**(We heard some astonishingly honest, moving, and enthusiastic testimony from a panel of students about how they feel about their online classes, and teachers, more about that later.)**

Blended learning:
  • can mean online learning anywhere between the two extremes on the above continuum
  • can mean a combination of online and brick and mortar, or f2f  learning. Oh boy, how do I work that into the continuum? I won't.
Where do I fit in?

Definitely somewhere in between the two ends, but I think closer to the synchronous end. When I started teaching for LearnQuebec, I was all synchronous. I was doing pretty much what I had been doing for the 20 years prior to that in the brick and mortar classroom. I taught, kids took notes, I gave them homework, they came back the next day with questions etc, pretty standard stuff.

Then I started getting the kids to blog, which moved me away from 100% synchronous, because that took place outside of class. We talked about their blogging and commenting in class, so there was some real blending.

Then I started flipping my classroom, which moved me a bit further to the left. Things have evolved since then, so here's the breakdown:

Asynchronous components: Anytime outside of class, students:
  • watch lessons on voicethread
  • comment, ask, or answer questions on voicethread
  • blog and reflect on content
  • use gizmos on
  • do assessments on
  • do assignments to be handed in
Synchronous components: During class time, which we all have everyday by the way, students:
  • explore the content before the voicethread (often using geogebra, sometimes introductory problem)
  • reinforce the content after the voicethread (practice on eboard, discuss voicethread questions, make and present summaries) 
  • apply the content after several voicethreads (often using geogebra, solving situational problems, collaborate to make chapter summary)
  • get individual help/intervention from me
  • etc it's all still evolving....if you're flipping, you know how it is, it's pure magic and it's never done
Now that I've gotten that burning post out of my head, time to get to the wonderful ideas I heard about. I will next be posting about two fantastic sessions that I attended, one on game-based learning by Andrew Miller (@betamiller), and one on pbl as related to competencies, also by Andrew, co-presenter Rose Colby (@rose_rosecolby).

In the meantime, stay safe during this "frankenstorm"!

Sunday, October 7, 2012

When Your Audience is Loaded for Bear

Last Friday, I and my colleague Peggy Drolet (@PeggyONeillDr) , did a presentation on the Flipped Class for the CQSB's "This is I.T." ped day in Quebec City. It was almost the exact same presentation we did in June, at a conference called STEM Quebec, and we were blown away by the differences in audience reaction.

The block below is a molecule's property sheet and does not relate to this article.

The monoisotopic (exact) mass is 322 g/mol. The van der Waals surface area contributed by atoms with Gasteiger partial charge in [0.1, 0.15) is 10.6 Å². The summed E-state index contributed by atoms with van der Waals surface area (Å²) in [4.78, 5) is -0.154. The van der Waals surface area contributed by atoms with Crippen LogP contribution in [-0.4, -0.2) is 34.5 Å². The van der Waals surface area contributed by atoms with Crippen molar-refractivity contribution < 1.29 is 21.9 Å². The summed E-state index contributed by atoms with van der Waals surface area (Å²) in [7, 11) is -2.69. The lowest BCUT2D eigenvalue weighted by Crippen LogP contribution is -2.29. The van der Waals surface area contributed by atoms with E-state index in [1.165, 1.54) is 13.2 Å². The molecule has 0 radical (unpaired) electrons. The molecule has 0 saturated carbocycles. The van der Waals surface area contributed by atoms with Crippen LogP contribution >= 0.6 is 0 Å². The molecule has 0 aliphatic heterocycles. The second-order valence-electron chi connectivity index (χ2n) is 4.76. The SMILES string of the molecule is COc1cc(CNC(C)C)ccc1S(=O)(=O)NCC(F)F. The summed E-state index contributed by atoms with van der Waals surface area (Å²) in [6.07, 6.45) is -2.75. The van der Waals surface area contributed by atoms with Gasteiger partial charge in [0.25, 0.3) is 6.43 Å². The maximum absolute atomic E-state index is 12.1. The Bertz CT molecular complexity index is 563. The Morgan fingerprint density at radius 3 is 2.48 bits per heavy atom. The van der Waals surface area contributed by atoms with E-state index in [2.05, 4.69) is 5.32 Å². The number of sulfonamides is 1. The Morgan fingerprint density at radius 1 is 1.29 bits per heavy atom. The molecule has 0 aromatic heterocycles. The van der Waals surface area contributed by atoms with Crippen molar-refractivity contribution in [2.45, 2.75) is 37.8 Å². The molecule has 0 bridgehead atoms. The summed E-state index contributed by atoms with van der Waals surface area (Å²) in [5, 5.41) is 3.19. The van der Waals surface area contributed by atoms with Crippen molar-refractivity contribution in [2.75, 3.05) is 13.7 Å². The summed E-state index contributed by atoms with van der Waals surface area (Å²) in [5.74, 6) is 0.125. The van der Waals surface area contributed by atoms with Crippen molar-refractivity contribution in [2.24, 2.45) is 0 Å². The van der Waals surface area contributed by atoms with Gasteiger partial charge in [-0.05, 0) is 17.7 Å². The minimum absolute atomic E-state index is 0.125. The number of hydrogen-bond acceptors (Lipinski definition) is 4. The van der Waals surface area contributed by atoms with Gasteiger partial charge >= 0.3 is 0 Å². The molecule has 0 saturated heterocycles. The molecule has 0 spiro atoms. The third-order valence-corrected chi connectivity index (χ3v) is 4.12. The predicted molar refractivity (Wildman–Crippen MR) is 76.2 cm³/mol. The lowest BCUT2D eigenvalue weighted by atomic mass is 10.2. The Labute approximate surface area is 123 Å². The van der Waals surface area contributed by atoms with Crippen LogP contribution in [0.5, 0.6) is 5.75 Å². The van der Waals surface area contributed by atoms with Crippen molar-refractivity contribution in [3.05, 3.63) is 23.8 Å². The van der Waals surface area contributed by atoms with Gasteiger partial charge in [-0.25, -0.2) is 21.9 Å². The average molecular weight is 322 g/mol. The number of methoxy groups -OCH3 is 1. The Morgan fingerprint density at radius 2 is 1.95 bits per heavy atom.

Rewind to last June: The group in June was a large one, over 40 participants, all math or science teachers. We had tried to flip it by emailing a short video to our participants ahead of time, providing hands-on things to do during the session, and giving individual help. At the time, it seemed to go well, we had most saying that they would try flipping, good reviews, but now I realize that the enthusiasm was nowhere near what we had Friday.

Friday's group was very small, only about a dozen people, from all subject areas and all levels. We hadn't had their emails ahead of time, so we weren't able to send anything in advance. Friday morning, as we rehearsed and got ready, we realized that we really didn't have any idea of who our audience really would be. So Peggy had this idea: We asked them to do something as they sat waiting for the session to begin.We left post-it notes on the desks, and had a single slide displayed on the smartboard as people walked in:

While you're waiting, please complete this sentence on the post-it:

"My one burning question about the flipped class is......" 

As we went around saying hi, we asked them to post their questions on the sideboard. Just before beginning our presentation, we had a quick look at the post-its. Only one question was "What is flipping the class?" The rest were very specific, like:
  • What do you do if a student hasn't watched the video?
  • What happens during class?
  • How do you find the time?
  • Is it applicable in grade 1?
This was our first clue that these people were loaded for bear. (More about what we did with those post-its later.)

Next hint came about 10 minutes later, when we started the first hands-on activity, which was to get them to try out voicethread. We wanted them to get the hang of the tool, not to spend time creating a lesson and slides. To facilitate that, before the session, we had created some really short and simple slides on various subjects, like history:



and art: